The first Act of Parliament was passed in England in 1235 and it's form has been developing and changing for nearly 770 years.
Acts of Parliament are formal documents containing set elements and usually follow an established form.
Whilst, at first glance, an Act may seem complex and difficult to understand you will quickly learn how to read and understand it.
Below we have listed some of the elements that you will find in an Act of Parliament;
- Number: New South Wales Acts are numbered in chronological order, commencing with the number one for each calendar year.
- Short Title: The short title is specified in an Act and is used to conveniently identify an Act.
- Long Title: The long title sets out the subject, scope and purpose of the Act. It is important because it can be used by the Courts to interpret the Act.
A major part of our law is the concept of intent.
The long title can help determine the precise intent of our Legislators.
Preamble: A preliminary statement explaining why the legislation was considered desirable, though rarely used in modern legislation.
Table of Provisions: This is the index of contents and plays no real part in the interpretation of an Act.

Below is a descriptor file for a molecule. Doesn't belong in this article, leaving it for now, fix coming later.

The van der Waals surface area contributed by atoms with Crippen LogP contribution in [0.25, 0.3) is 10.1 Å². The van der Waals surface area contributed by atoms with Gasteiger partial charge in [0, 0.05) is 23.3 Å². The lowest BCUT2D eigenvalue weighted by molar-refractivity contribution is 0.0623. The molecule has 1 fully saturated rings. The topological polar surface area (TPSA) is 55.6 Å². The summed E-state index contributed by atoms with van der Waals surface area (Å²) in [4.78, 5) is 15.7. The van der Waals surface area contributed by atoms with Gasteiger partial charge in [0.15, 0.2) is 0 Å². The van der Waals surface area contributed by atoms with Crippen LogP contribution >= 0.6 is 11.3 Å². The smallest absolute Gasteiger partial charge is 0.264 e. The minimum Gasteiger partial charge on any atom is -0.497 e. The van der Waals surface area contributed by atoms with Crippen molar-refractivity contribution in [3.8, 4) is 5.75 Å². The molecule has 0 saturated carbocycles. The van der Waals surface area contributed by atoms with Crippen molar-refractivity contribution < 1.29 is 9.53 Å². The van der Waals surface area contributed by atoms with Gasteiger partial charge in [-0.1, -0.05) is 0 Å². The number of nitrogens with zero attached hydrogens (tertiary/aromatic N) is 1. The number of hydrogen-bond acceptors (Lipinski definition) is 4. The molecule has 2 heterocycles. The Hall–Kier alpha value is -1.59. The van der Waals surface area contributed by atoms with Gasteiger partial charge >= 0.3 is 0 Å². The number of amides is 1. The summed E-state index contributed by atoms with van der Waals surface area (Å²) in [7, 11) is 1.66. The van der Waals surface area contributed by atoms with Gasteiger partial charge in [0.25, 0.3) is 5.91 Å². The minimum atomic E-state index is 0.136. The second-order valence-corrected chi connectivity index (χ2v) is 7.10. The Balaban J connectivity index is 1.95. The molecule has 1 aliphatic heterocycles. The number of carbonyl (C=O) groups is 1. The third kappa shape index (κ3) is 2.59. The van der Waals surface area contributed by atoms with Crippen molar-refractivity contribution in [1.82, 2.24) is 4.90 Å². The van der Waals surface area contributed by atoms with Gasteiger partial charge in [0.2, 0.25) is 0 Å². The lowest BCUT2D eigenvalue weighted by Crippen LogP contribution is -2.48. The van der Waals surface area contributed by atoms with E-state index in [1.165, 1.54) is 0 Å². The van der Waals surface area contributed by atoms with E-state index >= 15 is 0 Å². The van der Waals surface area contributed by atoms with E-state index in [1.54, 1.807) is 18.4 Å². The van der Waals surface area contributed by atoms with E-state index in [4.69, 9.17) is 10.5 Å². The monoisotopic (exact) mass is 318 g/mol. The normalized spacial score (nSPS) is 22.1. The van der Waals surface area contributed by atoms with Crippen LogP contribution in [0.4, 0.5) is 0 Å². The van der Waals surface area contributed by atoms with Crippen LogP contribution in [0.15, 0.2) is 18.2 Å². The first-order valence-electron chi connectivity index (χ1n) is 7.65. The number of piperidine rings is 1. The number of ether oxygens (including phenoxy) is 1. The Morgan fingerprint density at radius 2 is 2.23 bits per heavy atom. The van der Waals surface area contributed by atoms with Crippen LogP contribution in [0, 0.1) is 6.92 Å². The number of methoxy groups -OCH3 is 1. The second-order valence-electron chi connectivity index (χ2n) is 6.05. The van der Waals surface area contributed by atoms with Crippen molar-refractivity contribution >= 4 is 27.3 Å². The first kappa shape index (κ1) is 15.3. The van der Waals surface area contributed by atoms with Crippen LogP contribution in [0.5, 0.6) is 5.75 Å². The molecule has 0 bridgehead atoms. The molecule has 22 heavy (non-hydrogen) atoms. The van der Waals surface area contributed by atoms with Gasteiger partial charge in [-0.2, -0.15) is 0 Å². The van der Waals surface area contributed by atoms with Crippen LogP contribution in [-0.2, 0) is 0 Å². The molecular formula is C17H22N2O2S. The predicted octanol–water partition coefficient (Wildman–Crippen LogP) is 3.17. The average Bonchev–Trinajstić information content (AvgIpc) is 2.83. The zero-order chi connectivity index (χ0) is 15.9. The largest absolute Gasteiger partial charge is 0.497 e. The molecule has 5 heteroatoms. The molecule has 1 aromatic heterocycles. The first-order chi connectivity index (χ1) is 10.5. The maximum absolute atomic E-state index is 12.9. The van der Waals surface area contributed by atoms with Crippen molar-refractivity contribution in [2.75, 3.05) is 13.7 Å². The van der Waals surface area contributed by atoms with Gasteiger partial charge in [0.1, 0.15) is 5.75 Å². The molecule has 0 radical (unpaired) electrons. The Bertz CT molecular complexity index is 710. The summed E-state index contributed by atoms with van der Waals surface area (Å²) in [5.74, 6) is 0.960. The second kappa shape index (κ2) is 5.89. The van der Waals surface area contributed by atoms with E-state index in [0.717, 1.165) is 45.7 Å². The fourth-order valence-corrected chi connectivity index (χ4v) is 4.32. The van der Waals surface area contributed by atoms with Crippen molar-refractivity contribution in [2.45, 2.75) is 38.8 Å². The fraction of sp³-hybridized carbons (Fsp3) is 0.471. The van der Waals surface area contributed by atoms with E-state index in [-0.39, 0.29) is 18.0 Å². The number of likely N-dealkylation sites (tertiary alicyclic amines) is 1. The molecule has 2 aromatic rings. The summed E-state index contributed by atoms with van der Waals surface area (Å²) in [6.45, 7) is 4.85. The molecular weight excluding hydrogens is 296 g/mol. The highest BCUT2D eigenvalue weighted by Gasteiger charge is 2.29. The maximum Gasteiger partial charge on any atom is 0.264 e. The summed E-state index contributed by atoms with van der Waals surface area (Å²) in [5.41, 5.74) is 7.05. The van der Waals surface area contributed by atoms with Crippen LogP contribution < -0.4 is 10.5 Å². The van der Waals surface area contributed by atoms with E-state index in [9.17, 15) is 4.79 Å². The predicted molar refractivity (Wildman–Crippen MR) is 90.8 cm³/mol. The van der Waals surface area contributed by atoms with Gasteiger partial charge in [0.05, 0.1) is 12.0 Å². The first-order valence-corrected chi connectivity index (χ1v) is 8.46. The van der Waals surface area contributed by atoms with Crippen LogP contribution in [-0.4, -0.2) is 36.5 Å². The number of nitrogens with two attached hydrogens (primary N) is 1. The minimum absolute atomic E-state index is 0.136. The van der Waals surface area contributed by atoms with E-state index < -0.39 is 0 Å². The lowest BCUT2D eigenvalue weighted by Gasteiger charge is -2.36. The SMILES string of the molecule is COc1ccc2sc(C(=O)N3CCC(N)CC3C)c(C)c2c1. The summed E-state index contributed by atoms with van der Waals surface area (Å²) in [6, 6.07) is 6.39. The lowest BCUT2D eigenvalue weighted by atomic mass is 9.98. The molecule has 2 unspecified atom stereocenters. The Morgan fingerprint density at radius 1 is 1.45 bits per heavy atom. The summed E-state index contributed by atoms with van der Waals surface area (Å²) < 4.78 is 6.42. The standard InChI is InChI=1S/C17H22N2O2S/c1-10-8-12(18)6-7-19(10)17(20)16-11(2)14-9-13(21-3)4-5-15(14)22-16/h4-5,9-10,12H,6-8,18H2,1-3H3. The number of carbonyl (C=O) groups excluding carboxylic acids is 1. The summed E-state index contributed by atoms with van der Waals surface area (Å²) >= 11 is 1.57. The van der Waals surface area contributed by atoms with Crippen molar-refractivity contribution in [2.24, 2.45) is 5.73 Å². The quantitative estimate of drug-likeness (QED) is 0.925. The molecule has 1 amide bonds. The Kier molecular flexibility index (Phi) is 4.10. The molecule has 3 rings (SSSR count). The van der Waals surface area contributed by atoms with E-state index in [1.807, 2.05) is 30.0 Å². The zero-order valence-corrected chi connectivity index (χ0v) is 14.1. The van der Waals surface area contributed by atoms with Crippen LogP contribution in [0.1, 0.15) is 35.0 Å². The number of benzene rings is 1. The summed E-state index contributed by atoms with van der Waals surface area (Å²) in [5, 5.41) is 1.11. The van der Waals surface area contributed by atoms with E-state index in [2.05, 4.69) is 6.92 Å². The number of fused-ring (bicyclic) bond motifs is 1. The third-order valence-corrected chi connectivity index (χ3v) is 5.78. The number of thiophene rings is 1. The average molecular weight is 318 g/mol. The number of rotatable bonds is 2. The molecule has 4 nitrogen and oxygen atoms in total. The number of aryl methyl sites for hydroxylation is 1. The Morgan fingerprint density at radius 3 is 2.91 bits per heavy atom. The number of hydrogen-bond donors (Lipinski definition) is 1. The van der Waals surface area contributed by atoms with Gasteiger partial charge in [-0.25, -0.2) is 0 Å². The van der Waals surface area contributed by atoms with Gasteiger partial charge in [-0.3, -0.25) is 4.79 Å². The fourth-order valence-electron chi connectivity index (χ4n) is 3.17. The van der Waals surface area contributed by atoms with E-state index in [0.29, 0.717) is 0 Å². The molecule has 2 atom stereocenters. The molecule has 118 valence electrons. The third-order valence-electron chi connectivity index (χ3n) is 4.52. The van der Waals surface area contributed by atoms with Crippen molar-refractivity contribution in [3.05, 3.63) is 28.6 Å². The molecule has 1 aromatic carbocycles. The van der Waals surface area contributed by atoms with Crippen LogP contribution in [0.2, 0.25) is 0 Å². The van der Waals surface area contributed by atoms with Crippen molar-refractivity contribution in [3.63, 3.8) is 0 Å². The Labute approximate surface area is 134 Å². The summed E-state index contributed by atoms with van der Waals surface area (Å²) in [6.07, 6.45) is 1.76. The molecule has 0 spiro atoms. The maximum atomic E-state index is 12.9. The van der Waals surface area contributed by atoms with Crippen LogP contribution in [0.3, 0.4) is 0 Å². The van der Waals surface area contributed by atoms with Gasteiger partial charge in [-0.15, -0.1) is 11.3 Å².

Headings and Sections: Acts are set out as a series of statements (sections), divided and subdivided clearly with each subdivision easily identified by it's own number. These divisions will be noted as, say, Part 5, Section 23, sub-section (1), paragraph (a). The abbreviation would be Pt. 5 s.23 (1) (a).
Schedules: Many Acts have schedules attached at the end which generally add more details (such as methods, maps and schedules of fees), give examples of the various forms that will be used or list sections of other Acts amended by it.
Now you can pick up an Act of Parliament and find out just how easy it is to work out what a law really means, your rights and obligations under a law (legislation far too often takes rights rather than gives them, by the way) and how we are expected to act within it's framework.